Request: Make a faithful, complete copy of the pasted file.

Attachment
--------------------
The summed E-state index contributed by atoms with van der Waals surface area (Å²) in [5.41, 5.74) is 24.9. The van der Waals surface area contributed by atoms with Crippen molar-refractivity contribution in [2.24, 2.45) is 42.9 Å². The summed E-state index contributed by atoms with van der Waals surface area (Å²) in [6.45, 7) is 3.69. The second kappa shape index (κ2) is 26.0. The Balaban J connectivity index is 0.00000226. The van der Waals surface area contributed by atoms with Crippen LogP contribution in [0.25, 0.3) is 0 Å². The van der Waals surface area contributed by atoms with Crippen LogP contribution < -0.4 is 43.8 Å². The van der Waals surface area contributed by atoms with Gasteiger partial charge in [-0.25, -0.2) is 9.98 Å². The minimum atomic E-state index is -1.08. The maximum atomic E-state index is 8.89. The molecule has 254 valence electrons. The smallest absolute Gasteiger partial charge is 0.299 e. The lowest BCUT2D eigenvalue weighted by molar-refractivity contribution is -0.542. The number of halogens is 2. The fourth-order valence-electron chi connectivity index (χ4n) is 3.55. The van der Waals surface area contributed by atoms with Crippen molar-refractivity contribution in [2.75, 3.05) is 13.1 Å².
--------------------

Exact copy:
The summed E-state index contributed by atoms with van der Waals surface area (Å²) in [5.41, 5.74) is 24.9. The van der Waals surface area contributed by atoms with Crippen molar-refractivity contribution in [2.24, 2.45) is 42.9 Å². The summed E-state index contributed by atoms with van der Waals surface area (Å²) in [6.45, 7) is 3.69. The second kappa shape index (κ2) is 26.0. The Balaban J connectivity index is 0.00000226. The van der Waals surface area contributed by atoms with Crippen LogP contribution in [0.25, 0.3) is 0 Å². The van der Waals surface area contributed by atoms with Crippen LogP contribution < -0.4 is 43.8 Å². The van der Waals surface area contributed by atoms with Gasteiger partial charge in [-0.25, -0.2) is 9.98 Å². The minimum atomic E-state index is -1.08. The maximum atomic E-state index is 8.89. The molecule has 254 valence electrons. The smallest absolute Gasteiger partial charge is 0.299 e. The lowest BCUT2D eigenvalue weighted by molar-refractivity contribution is -0.542. The number of halogens is 2. The fourth-order valence-electron chi connectivity index (χ4n) is 3.55. The van der Waals surface area contributed by atoms with Crippen molar-refractivity contribution in [2.75, 3.05) is 13.1 Å².